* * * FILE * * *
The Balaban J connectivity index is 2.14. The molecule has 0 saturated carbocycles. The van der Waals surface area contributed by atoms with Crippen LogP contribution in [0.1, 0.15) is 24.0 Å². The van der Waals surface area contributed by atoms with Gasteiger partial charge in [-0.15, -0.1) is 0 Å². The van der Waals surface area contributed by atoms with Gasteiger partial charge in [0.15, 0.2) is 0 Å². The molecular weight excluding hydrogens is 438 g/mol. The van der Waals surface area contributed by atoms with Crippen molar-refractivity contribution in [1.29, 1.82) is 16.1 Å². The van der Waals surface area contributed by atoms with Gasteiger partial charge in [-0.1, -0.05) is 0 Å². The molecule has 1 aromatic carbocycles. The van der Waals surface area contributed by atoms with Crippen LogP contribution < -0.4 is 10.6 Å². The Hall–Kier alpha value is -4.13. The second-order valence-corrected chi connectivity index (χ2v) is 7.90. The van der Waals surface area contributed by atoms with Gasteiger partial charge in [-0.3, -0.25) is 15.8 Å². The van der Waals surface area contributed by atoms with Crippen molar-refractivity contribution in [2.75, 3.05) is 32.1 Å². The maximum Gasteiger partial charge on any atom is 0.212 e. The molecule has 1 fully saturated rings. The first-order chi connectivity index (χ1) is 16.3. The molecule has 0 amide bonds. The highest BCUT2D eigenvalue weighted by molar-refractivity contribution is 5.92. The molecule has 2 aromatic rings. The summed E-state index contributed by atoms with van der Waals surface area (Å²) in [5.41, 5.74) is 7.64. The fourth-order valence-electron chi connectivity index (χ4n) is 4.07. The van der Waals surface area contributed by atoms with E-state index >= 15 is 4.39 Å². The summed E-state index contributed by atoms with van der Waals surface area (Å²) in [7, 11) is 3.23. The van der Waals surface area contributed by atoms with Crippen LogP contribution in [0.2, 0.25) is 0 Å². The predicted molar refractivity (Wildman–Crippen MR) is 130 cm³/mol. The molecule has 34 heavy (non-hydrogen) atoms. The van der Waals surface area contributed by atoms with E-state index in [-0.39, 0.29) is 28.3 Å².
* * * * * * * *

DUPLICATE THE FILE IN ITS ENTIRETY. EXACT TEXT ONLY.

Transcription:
The Balaban J connectivity index is 2.14. The molecule has 0 saturated carbocycles. The van der Waals surface area contributed by atoms with Crippen LogP contribution in [0.1, 0.15) is 24.0 Å². The van der Waals surface area contributed by atoms with Gasteiger partial charge in [-0.15, -0.1) is 0 Å². The van der Waals surface area contributed by atoms with Gasteiger partial charge in [0.15, 0.2) is 0 Å². The molecular weight excluding hydrogens is 438 g/mol. The van der Waals surface area contributed by atoms with Crippen molar-refractivity contribution in [1.29, 1.82) is 16.1 Å². The van der Waals surface area contributed by atoms with Gasteiger partial charge in [-0.1, -0.05) is 0 Å². The molecule has 1 aromatic carbocycles. The van der Waals surface area contributed by atoms with Crippen LogP contribution < -0.4 is 10.6 Å². The Hall–Kier alpha value is -4.13. The second-order valence-corrected chi connectivity index (χ2v) is 7.90. The van der Waals surface area contributed by atoms with Gasteiger partial charge in [-0.3, -0.25) is 15.8 Å². The van der Waals surface area contributed by atoms with Crippen molar-refractivity contribution in [2.75, 3.05) is 32.1 Å². The maximum Gasteiger partial charge on any atom is 0.212 e. The molecule has 1 fully saturated rings. The first-order chi connectivity index (χ1) is 16.3. The molecule has 0 amide bonds. The highest BCUT2D eigenvalue weighted by molar-refractivity contribution is 5.92. The molecule has 2 aromatic rings. The summed E-state index contributed by atoms with van der Waals surface area (Å²) in [5.41, 5.74) is 7.64. The fourth-order valence-electron chi connectivity index (χ4n) is 4.07. The van der Waals surface area contributed by atoms with E-state index >= 15 is 4.39 Å². The summed E-state index contributed by atoms with van der Waals surface area (Å²) in [7, 11) is 3.23. The van der Waals surface area contributed by atoms with Crippen LogP contribution in [0.2, 0.25) is 0 Å². The predicted molar refractivity (Wildman–Crippen MR) is 130 cm³/mol. The molecule has 34 heavy (non-hydrogen) atoms. The van der Waals surface area contributed by atoms with E-state index in [-0.39, 0.29) is 28.3 Å².